In some implementations, system 600 may be arranged to perform post-rendering transformation for two or more display devices or display regions; for example, generating multiple transformed images that are concurrently displayed on the multiple displays or display regions. For example, in some implementations including a stereoscopic display, two separate display devices or two display regions of one display device are provided, one for the left eye and the other for the right eye. Different images are displayed to each eye, providing a stereoscopic view of virtual objects. For a first display or display region, first source image data is rendered accounting for a viewpoint associated with the first display or display region (for example, a location and/or gaze direction for a left eye), and for a second display or display region, a different second source image data is rendered accounting for a viewpoint associated with the second display or display region (for example, a location and/or gaze direction for a right eye). In some implementations, system 600 includes separate post-rendering image transformation modules, for each of the displays or display regions, with other elements being shared, such as, but not limited to, sensors 620, pose estimation module 630, source image rendering module 640, image transformation generation module 650, CPU 660, memory controller 690, and/or memory 692. In some implementations, system 600 uses a single post-rendering image transformation module 670 for the above multiple displays or display regions. Various approaches may be used for sharing the single post-rendering image transformation module 670. In some implementations, the post-rendering image transformation module 670 is arranged to serially generate transformed images for one display or display region at a time. In some implementations, the post-rendering image transformation module 670 is arranged to interleave generating transformed images, such as by proceeding to a next display after generating a subportion of a transformed image (such as one or more scanlines or tiles); for such implementations. Similar adaptations may be applied to system 100.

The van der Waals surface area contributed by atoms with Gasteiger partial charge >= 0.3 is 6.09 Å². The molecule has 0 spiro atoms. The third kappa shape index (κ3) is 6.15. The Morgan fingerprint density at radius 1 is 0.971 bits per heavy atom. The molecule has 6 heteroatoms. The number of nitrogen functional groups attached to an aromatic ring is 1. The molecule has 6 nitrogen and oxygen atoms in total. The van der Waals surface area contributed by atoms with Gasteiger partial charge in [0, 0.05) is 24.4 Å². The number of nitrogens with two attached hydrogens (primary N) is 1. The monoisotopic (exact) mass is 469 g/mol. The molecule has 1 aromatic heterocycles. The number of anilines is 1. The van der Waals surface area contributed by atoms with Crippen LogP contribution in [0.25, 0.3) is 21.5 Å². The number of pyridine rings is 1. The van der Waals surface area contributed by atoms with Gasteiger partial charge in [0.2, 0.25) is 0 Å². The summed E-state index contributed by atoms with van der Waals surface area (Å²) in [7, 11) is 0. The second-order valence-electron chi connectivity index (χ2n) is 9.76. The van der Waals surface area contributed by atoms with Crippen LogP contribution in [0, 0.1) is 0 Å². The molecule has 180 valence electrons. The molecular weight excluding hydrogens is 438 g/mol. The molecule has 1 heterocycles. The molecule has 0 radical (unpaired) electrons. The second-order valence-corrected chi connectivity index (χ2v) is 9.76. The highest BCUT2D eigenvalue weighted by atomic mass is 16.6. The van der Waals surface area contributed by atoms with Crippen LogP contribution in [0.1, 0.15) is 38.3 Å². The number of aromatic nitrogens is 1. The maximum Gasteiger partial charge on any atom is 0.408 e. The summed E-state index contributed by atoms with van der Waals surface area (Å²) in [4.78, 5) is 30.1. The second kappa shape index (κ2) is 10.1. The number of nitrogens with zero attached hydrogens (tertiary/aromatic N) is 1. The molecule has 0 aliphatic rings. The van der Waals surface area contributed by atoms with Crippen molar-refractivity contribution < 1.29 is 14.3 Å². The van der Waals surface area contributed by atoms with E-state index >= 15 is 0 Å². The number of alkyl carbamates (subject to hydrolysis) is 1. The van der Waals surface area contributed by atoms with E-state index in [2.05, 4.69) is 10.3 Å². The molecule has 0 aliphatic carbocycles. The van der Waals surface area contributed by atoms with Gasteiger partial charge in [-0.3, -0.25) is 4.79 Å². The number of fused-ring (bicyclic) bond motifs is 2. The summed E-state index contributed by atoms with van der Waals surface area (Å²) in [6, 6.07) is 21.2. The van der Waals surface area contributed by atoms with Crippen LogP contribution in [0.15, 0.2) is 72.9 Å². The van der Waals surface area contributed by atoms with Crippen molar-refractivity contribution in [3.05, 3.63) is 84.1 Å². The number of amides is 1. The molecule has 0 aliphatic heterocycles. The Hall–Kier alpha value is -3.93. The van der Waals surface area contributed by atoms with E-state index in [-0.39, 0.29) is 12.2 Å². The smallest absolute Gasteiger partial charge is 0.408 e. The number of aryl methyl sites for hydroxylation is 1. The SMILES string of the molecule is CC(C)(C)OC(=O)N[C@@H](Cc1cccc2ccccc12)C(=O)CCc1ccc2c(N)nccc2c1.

The arrangement and interconnections among elements illustrated in FIG. 6 is merely illustrated as an example. It is understood that this disclosure also relates to other arrangements and interconnections among such elements that may be used to similar effect. Further details, implementations, and various implementations of system 600 are described below in FIGS. 7-11.

FIGS. 7 and 8 illustrate an example of the system 600 illustrated in FIG. 6 operating in a configuration that concurrently generates transformed pixel color data for multiple color components, similar to the example illustrated in FIG. 4. Except where conflicting with the below discussion, the descriptions in FIGS. 1, 2A, 3B, 4, and 6 apply to the configuration illustrated in FIGS. 7 and 8. In this example, LSR is used to generate a transformed image 720 corresponding to an updated predicted pose P720 by transforming a previously rendered initial source image 710 rendered based on an initial predicted pose P710. The operations illustrated in FIGS. 7 and 8 occur over a series of four successive frame times 810, 812, 814, and 816, each corresponding to output of a new transformed image by display device 680.